NBA Combine Results 2018: Thursday Measurements, Highlights and Top Prospects

NBA Combine Results 2018: Thursday Measurements, Highlights and Top Prospects

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CHICAGO, IL - MAY 17:  Collin Sexton speaks with reporters during Day One of the NBA Draft Combine at Quest MultiSport Complex on May 17, 2018 in Chicago, Illinois.  NOTE TO USER: User expressly acknowledges and agrees that, by downloading and or using this photograph, User is consenting to the terms and conditions of the Getty Images License Agreement.  (Photo by Stacy Revere/Getty Images)

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While NBA draft season is well underway behind the scenes, this week’s NBA draft lottery and the NBA Scouting Combine on Thursday and Friday mark the official start of that process.

Below, we’ll take a look at the measurements for some of the biggest names in Chicago and break down the day’s top storylines.

Be sure to check out NBA.com for the full list of measurements, strength and agility tests, non-stationary shooting and spot-up shooting results. 

Measurements for Biggest Names

Player: Grayson Allen, SG, Duke

Body Fat: 5.5 percent

Height (without shoes): 6’3″

Weight: 198 pounds

Wingspan: 6’7 ¼”

           

Player: Mohamed Bamba, C, Texas

Body Fat: 6.2 percent

Height (without shoes): 6’11 ¼”

Weight: 225 pounds

Wingspan: 7’10”

             

Player: Miles Bridges, SF/PF, Michigan State

Body Fat: 5.9 percent

Height (without shoes): 6’5 ¼”

Weight: 220 pounds

Wingspan: 6’9 ½”

            

Player: Wendell Carter, PF/C, Duke

Body Fat: 7.8 percent

Height (without shoes): 6’8 ¾”

Weight: 251 pounds

Wingspan: 7’4 ½”

            

PlayerDonte DiVincenzo 

Body Fat: 5.0 percent

Height (without shoes): 6’3 ½”

Weight: 200 pounds

Wingspan: 6’6″

               

PlayerShai Gilgeous-Alexander, PG/SG, Kentucky

Body Fat: 3.0 percent

Height (without shoes): 6’4 ½”

Weight: 180 pounds

Wingspan: 6’11 ½”

            

Player: Jaren Jackson, C, Michigan State

Body Fat: 7.2 percent

Height (without shoes): 6’9 ¾”

Weight: 236 pounds

Wingspan: 7’5 ¼

            

Player: Kevin Knox, SF/PF, Kentucky

Body Fat: 4.9 percent

Height (without shoes): 6’7 ¾”

Weight: 212 pounds

Wingspan: 6’11 ¾”

            

Player: Michael Porter, SF/PF, Missouri

Body Fat: 6.4 percent

Height (without shoes): 6’9 ½”

Weight: 211 pounds

Wingspan: 7’0 ¼”

          

Player: Collin Sexton, PG, Alabama

Body Fat: 5.6 percent

Height (without shoes): 6’0 ½”

Weight: 183 pounds

Wingspan: 6’7 ¼”

            

Player: Trae Young, PG, Oklahoma

Body Fat: 5.3 percent

Height (without shoes): 6’0 ½”

Weight: 177 pounds

Wingspan: 6’3″

              

Top Storylines

Charles Rex Arbogast/Associated Press

In case you were wondering, yes, Bamba’s wingspan is correct. He’ll come into the NBA with one of the league’s longest wingspans, if not the longest wingspan, at 7’10”. It’s little wonder Bamba averaged a whopping 3.7 blocks per game in college and will be expected to immediately make an impact as a rim-protector.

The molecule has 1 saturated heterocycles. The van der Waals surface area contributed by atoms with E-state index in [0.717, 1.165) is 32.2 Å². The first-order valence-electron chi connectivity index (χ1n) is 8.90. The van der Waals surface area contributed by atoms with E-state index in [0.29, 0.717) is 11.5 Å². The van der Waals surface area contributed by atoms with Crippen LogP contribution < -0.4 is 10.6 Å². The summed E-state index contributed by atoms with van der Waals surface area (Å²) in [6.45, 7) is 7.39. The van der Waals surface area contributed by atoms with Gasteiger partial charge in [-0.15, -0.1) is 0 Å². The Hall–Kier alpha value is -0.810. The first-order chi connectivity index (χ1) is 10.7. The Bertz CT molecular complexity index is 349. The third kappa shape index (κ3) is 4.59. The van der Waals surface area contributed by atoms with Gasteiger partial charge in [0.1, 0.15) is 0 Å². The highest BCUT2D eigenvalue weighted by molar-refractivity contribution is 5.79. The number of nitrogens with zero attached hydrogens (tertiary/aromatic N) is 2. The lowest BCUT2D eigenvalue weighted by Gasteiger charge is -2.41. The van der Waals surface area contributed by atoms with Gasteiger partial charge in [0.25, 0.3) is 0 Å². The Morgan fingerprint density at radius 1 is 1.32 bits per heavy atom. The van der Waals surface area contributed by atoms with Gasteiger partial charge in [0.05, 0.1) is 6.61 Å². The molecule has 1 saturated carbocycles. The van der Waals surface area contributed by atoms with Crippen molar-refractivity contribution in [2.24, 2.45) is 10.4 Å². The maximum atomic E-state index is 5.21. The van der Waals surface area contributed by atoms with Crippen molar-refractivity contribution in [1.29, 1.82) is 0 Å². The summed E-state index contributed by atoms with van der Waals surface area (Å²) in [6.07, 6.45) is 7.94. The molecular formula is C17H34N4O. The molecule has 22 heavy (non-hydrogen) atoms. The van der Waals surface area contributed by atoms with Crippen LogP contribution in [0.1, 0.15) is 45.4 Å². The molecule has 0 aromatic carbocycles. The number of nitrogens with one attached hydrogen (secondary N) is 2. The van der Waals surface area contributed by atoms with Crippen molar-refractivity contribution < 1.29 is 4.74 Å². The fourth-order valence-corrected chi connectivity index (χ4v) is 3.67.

Bamba’s also working on improving other aspects of his game, namely on the offensive end:

A few players popped in the testing portion of the combine on Thursday. Duke’s Allen, for instance, crushed the lane agility test:

He was no slouch in the maximum vertical leap, either, hitting 40.5 inches. 

DiVincenzo helped himself as well in the testing, running the lane agility test in 10.72 seconds and posting a 42-inch vertical leap. If there was any doubt about Allen or DiVincenzo’s athleticism, they put those concerns to rest Thursday.

DiVincenzo also scrimmaged well: 

A few players lived up to their athletic billing. Kentucky’s Hamidou Diallo had a vertical of 40.5 inches and a lane agility of 10.53 seconds. One interesting note, however, was that Diallo’s vertical actually got worse from last year’s combine:

It still looked impressive in slow motion, though:

Texas Tech’s Zhaire Smith showed off his leaping ability (41.5-inch vertical) and speed (3.05-second three-quarter sprint). Smith has been climbing up draft boards, and his athleticism should help his cause as a mid-first rounder.

As for other players who helped themselves, Maryland’s Kevin Huerter impressed:

Georgia Tech’s Josh Okogie turned some head as well:

Generally speaking, much of what will matter at the combine will come behind closed doors, as prospects interview with teams and attempt to make positive impressions. And teams will also hold private workouts with prospects they are interested in drafting, where they’ll get a much better chance to break down a prospect’s strengths and weaknesses in drills and potentially in one-on-one matchups.

Michael Porter Jr. didn’t do much at the combine Thursday and remains one of the mysteries of this draft, given the injuries that limited him to barely any playing time in his freshman season. His confidence won’t be an issue, however.

“I’m the best player in this draft,” he said Thursday, per K.C. Johnson of the Chicago Tribune.

Meanwhile, there’s no doubt a few players probably helped their draft stock on Thursday. One of the interesting storylines going forward will be whether a player like DiVincenzo decides to return to school in the hopes of being a lottery pick next year, or hits the draft. 

As for the prospective lottery picks, its unlikely any dramatically changed the opinions teams hold on them, for better or worse, on Thursday.

Breaking Sports News

via Bleacher Report – Front Page https://ift.tt/yO6Sgr

May 17, 2018 at 04:39PM

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